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I Feel Bad About My Neckby Nora Ephron
Synopses & Reviews
With her disarming, intimate, completely accessible voice, and dry sense of humor, Nora Ephron shares with us her ups and downs in I Feel Bad About My Neck, a candid, hilarious look at women who are getting older and dealing with the tribulations of maintenance, menopause, empty nests, and life itself.
The woman who brought us When Harry Met Sally, Sleepless in Seattle, You've Got Mail, and Bewitched, and the author of best sellers Heartburn, Scribble Scribble, and Crazy Salad, discusses everything — from how much she hates her purse to how much time she spends attempting to stop the clock: the hair dye, the treadmill, the lotions and creams that promise to slow the aging process but never do. Oh, and she can't stand the way her neck looks. But her dermatologist tells her there's no quick fix for that.
Ephron chronicles her life as an obsessed cook, passionate city dweller, and hapless parent. She recounts her anything-but-glamorous days as a White House intern during the JFK years ("I am probably the only young woman who ever worked in the Kennedy White House that the President did not make a pass at.") and shares how she fell in and out of love with Bill Clinton — from a distance, of course. But mostly she speaks frankly and uproariously about life as a woman of a certain age.
Utterly courageous, wickedly funny, and unexpectedly moving in its truth telling, I Feel Bad About My Neck is a book of wisdom, advice, and laugh-out-loud moments, a scrumptious, irresistible treat.
A new collection of witty essays by the author of Wallflower at the Orgy offers a hilarious look at the ups and downs of being a woman of a certain age, discussing the tribulations of maintenance and trying to stop the clock, menopause, empty nests, her experiences of being a White House intern during the JFK years, and more. 60,000 first printing.
What I Wish I'd Known
People have only one way to be.
Buy, don’t rent.
Never marry a man you wouldn’t want to be divorced
Don't cover a couch with anything that isn’t more or
Don’t buy anything that is 100 percent wool even if it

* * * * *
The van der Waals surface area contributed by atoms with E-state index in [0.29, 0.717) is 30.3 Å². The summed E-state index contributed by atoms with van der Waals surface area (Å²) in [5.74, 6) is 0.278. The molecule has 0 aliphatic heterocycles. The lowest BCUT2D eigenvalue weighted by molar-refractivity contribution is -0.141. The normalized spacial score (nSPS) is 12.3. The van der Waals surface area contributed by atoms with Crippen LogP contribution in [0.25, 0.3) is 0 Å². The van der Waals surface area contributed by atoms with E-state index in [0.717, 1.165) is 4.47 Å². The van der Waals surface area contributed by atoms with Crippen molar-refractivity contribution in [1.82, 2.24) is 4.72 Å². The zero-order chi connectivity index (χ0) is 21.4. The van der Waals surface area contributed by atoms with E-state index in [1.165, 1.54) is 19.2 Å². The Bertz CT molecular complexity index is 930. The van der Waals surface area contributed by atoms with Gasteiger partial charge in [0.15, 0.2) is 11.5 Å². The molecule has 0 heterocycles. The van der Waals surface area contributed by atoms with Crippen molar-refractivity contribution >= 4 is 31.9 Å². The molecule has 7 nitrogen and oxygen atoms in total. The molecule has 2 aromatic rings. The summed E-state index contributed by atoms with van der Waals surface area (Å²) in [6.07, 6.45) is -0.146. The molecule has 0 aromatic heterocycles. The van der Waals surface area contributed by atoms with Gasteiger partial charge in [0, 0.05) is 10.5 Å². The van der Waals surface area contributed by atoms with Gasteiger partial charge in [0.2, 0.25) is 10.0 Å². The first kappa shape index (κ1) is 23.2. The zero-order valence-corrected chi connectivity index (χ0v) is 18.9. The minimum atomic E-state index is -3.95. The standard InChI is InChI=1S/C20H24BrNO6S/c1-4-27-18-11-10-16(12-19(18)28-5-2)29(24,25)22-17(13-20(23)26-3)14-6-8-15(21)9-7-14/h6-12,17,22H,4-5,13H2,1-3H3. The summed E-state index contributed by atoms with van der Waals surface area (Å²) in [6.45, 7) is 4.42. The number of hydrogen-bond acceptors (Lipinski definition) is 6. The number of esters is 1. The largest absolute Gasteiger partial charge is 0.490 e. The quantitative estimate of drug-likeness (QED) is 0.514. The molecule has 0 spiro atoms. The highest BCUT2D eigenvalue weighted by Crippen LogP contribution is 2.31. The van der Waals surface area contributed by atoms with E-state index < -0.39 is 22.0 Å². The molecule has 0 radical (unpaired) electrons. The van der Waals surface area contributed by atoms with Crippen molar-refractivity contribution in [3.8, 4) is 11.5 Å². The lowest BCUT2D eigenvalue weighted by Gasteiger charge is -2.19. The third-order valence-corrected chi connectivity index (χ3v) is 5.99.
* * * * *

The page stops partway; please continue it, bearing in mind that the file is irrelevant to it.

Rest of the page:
seems to be very soft and not particularly itchy when
you try it on in the store.
You can't be friends with people who call after 11 p.m.
Block everyone on your instant mail.
The world's greatest babysitter burns out after two and
a half years.
You never know.
The last four years of psychoanalysis are a waste of
The plane is not going to crash.
Anything you think is wrong with your body at the age
of thirty-five you will be nostalgic for at the age of forty-
At the age of fifty-five you will get a saggy roll just
above your waist even if you are painfully thin.
This saggy roll just above your waist will be especially
visible from the back and will force you to reevaluate
half the clothes in your closet, especially the white
Write everything down.
Keep a journal.
Take more pictures.
The empty nest is underrated.
You can order more than one dessert.
You can't own too many black turtleneck sweaters.
If the shoe doesn’t fit in the shoe store, it’s never going
When your children are teenagers, it's important to have
a dog so that someone in the house is happy to see you.
Back up your files.
Whenever someone says the words Our friendship is
more important than this, watch out, because it almost
There's no point in making piecrust from scratch.
The reason you're waking up in the middle of the night
is the second glass of wine.
The minute you decide to get divorced, go see a lawyer
and file the papers.
Never let them know.
If only one third of your clothes are mistakes, you're
ahead of the game.
If friends ask you to be their child's guardian in case
they die in a plane crash, you can say no.
There are no secrets.
From the Hardcover edition.
About the Author
Nora Ephron is also the author of Wallflower at the Orgy.She received Academy Award nominations for Best Original Screenplay for When Harry Met Sally, Silkwood, and Sleepless in Seattle, which she also directed.Her other credits include the film Michael and the play Imaginary Friends.She lives in New York City with her husband, writer Nicholas Pileggi.
Table of Contents
I feel bad about my neck — I hate my purse — Serial monogamy : a memoir — On maintenance — Blind as a bat — Parenting in three stages — Moving on — Me and JFK : now it can be told — Me and Bill : the end of love — Where I live — The story of my life in 3,500 words or less — The lost strudel or Le strudel perdu — On rapture — What I wish I'd known — Considering the alternative.
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